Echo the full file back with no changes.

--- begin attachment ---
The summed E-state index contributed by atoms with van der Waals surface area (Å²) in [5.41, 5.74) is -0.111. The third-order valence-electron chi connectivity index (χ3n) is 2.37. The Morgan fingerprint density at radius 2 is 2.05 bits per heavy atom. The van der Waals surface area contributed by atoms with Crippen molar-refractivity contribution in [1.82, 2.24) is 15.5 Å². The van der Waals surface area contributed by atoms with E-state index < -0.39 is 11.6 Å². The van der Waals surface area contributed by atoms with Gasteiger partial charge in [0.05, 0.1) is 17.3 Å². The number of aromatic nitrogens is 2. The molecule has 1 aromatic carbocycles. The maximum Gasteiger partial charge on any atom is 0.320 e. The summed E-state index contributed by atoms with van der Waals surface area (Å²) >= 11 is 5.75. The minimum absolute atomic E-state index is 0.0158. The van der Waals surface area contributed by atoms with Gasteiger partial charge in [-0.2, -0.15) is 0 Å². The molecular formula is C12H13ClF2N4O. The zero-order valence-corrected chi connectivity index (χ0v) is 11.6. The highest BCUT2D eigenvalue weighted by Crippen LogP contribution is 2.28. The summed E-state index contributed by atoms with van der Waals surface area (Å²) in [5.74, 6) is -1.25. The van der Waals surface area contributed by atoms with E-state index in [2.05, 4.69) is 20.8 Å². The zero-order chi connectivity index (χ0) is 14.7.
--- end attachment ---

The summed E-state index contributed by atoms with van der Waals surface area (Å²) in [5.41, 5.74) is -0.111. The third-order valence-electron chi connectivity index (χ3n) is 2.37. The Morgan fingerprint density at radius 2 is 2.05 bits per heavy atom. The van der Waals surface area contributed by atoms with Crippen molar-refractivity contribution in [1.82, 2.24) is 15.5 Å². The van der Waals surface area contributed by atoms with E-state index < -0.39 is 11.6 Å². The van der Waals surface area contributed by atoms with Gasteiger partial charge in [0.05, 0.1) is 17.3 Å². The number of aromatic nitrogens is 2. The molecule has 1 aromatic carbocycles. The maximum Gasteiger partial charge on any atom is 0.320 e. The summed E-state index contributed by atoms with van der Waals surface area (Å²) >= 11 is 5.75. The minimum absolute atomic E-state index is 0.0158. The van der Waals surface area contributed by atoms with Gasteiger partial charge in [-0.2, -0.15) is 0 Å². The molecular formula is C12H13ClF2N4O. The zero-order valence-corrected chi connectivity index (χ0v) is 11.6. The highest BCUT2D eigenvalue weighted by Crippen LogP contribution is 2.28. The summed E-state index contributed by atoms with van der Waals surface area (Å²) in [5.74, 6) is -1.25. The van der Waals surface area contributed by atoms with E-state index in [2.05, 4.69) is 20.8 Å². The zero-order chi connectivity index (χ0) is 14.7.